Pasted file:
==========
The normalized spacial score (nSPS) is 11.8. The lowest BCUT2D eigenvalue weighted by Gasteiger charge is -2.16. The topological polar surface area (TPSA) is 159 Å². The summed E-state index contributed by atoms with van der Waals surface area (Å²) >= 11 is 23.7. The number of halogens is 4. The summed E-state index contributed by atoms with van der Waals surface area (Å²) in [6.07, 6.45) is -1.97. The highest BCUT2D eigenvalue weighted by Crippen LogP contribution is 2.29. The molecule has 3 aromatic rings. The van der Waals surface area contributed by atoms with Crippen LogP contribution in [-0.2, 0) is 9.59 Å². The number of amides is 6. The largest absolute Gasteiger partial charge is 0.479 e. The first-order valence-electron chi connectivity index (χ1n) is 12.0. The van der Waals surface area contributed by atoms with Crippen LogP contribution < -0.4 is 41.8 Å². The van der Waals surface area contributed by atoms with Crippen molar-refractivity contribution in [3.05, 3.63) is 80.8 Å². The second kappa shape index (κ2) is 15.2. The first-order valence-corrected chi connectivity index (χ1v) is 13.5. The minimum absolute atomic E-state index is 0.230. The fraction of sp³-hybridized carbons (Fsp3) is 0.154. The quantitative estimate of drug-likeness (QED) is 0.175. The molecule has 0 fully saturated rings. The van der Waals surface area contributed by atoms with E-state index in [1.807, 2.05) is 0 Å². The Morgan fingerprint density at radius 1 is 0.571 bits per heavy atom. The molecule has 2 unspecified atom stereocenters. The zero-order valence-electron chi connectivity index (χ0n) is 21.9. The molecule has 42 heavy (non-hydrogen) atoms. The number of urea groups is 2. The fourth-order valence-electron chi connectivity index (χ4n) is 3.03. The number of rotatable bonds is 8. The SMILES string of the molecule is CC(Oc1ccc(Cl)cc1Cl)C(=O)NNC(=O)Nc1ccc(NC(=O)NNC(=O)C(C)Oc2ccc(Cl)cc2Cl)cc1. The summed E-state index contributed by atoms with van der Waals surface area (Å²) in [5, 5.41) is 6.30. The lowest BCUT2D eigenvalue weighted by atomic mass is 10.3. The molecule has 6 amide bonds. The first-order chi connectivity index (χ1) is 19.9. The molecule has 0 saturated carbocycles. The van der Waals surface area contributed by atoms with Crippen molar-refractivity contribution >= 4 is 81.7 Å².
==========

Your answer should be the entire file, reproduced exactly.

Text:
The normalized spacial score (nSPS) is 11.8. The lowest BCUT2D eigenvalue weighted by Gasteiger charge is -2.16. The topological polar surface area (TPSA) is 159 Å². The summed E-state index contributed by atoms with van der Waals surface area (Å²) >= 11 is 23.7. The number of halogens is 4. The summed E-state index contributed by atoms with van der Waals surface area (Å²) in [6.07, 6.45) is -1.97. The highest BCUT2D eigenvalue weighted by Crippen LogP contribution is 2.29. The molecule has 3 aromatic rings. The van der Waals surface area contributed by atoms with Crippen LogP contribution in [-0.2, 0) is 9.59 Å². The number of amides is 6. The largest absolute Gasteiger partial charge is 0.479 e. The first-order valence-electron chi connectivity index (χ1n) is 12.0. The van der Waals surface area contributed by atoms with Crippen LogP contribution < -0.4 is 41.8 Å². The van der Waals surface area contributed by atoms with Crippen molar-refractivity contribution in [3.05, 3.63) is 80.8 Å². The second kappa shape index (κ2) is 15.2. The first-order valence-corrected chi connectivity index (χ1v) is 13.5. The minimum absolute atomic E-state index is 0.230. The fraction of sp³-hybridized carbons (Fsp3) is 0.154. The quantitative estimate of drug-likeness (QED) is 0.175. The molecule has 0 fully saturated rings. The van der Waals surface area contributed by atoms with E-state index in [1.807, 2.05) is 0 Å². The Morgan fingerprint density at radius 1 is 0.571 bits per heavy atom. The molecule has 2 unspecified atom stereocenters. The zero-order valence-electron chi connectivity index (χ0n) is 21.9. The molecule has 42 heavy (non-hydrogen) atoms. The number of urea groups is 2. The fourth-order valence-electron chi connectivity index (χ4n) is 3.03. The number of rotatable bonds is 8. The SMILES string of the molecule is CC(Oc1ccc(Cl)cc1Cl)C(=O)NNC(=O)Nc1ccc(NC(=O)NNC(=O)C(C)Oc2ccc(Cl)cc2Cl)cc1. The summed E-state index contributed by atoms with van der Waals surface area (Å²) in [5, 5.41) is 6.30. The lowest BCUT2D eigenvalue weighted by atomic mass is 10.3. The molecule has 6 amide bonds. The first-order chi connectivity index (χ1) is 19.9. The molecule has 0 saturated carbocycles. The van der Waals surface area contributed by atoms with Crippen molar-refractivity contribution >= 4 is 81.7 Å².